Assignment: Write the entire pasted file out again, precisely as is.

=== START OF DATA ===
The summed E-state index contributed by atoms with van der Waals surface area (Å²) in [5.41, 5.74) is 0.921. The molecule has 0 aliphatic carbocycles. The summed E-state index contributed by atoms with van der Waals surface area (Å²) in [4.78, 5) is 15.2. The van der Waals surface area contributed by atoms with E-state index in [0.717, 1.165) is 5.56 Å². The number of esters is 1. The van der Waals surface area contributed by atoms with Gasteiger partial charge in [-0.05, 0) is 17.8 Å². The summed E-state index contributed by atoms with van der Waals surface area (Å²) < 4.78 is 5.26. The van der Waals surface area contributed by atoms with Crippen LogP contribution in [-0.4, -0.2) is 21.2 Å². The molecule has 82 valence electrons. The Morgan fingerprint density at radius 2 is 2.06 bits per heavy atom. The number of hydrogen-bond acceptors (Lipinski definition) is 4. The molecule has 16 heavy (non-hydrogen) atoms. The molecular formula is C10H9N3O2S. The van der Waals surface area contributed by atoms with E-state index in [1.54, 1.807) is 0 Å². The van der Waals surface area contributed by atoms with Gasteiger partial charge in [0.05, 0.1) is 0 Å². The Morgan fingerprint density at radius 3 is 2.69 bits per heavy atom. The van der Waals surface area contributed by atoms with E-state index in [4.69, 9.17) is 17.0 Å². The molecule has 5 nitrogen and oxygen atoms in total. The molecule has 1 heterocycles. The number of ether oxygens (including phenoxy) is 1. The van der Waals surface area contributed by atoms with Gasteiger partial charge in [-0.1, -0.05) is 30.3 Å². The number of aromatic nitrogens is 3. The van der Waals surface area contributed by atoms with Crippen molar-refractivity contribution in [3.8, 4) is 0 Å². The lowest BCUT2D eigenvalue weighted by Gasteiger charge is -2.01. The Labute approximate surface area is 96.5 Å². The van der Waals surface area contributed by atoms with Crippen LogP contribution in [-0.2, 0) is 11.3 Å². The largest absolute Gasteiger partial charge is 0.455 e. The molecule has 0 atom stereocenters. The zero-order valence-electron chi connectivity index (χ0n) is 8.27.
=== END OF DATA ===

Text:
The summed E-state index contributed by atoms with van der Waals surface area (Å²) in [5.41, 5.74) is 0.921. The molecule has 0 aliphatic carbocycles. The summed E-state index contributed by atoms with van der Waals surface area (Å²) in [4.78, 5) is 15.2. The van der Waals surface area contributed by atoms with E-state index in [0.717, 1.165) is 5.56 Å². The number of esters is 1. The van der Waals surface area contributed by atoms with Gasteiger partial charge in [-0.05, 0) is 17.8 Å². The summed E-state index contributed by atoms with van der Waals surface area (Å²) < 4.78 is 5.26. The van der Waals surface area contributed by atoms with Crippen LogP contribution in [-0.4, -0.2) is 21.2 Å². The molecule has 82 valence electrons. The Morgan fingerprint density at radius 2 is 2.06 bits per heavy atom. The number of hydrogen-bond acceptors (Lipinski definition) is 4. The molecule has 16 heavy (non-hydrogen) atoms. The molecular formula is C10H9N3O2S. The van der Waals surface area contributed by atoms with E-state index in [1.54, 1.807) is 0 Å². The van der Waals surface area contributed by atoms with Gasteiger partial charge in [0.05, 0.1) is 0 Å². The Morgan fingerprint density at radius 3 is 2.69 bits per heavy atom. The van der Waals surface area contributed by atoms with E-state index in [4.69, 9.17) is 17.0 Å². The molecule has 5 nitrogen and oxygen atoms in total. The molecule has 1 heterocycles. The number of ether oxygens (including phenoxy) is 1. The van der Waals surface area contributed by atoms with Gasteiger partial charge in [-0.1, -0.05) is 30.3 Å². The number of aromatic nitrogens is 3. The van der Waals surface area contributed by atoms with Crippen molar-refractivity contribution in [3.8, 4) is 0 Å². The lowest BCUT2D eigenvalue weighted by Gasteiger charge is -2.01. The Labute approximate surface area is 96.5 Å². The van der Waals surface area contributed by atoms with Crippen LogP contribution in [-0.2, 0) is 11.3 Å². The largest absolute Gasteiger partial charge is 0.455 e. The molecule has 0 atom stereocenters. The zero-order valence-electron chi connectivity index (χ0n) is 8.27.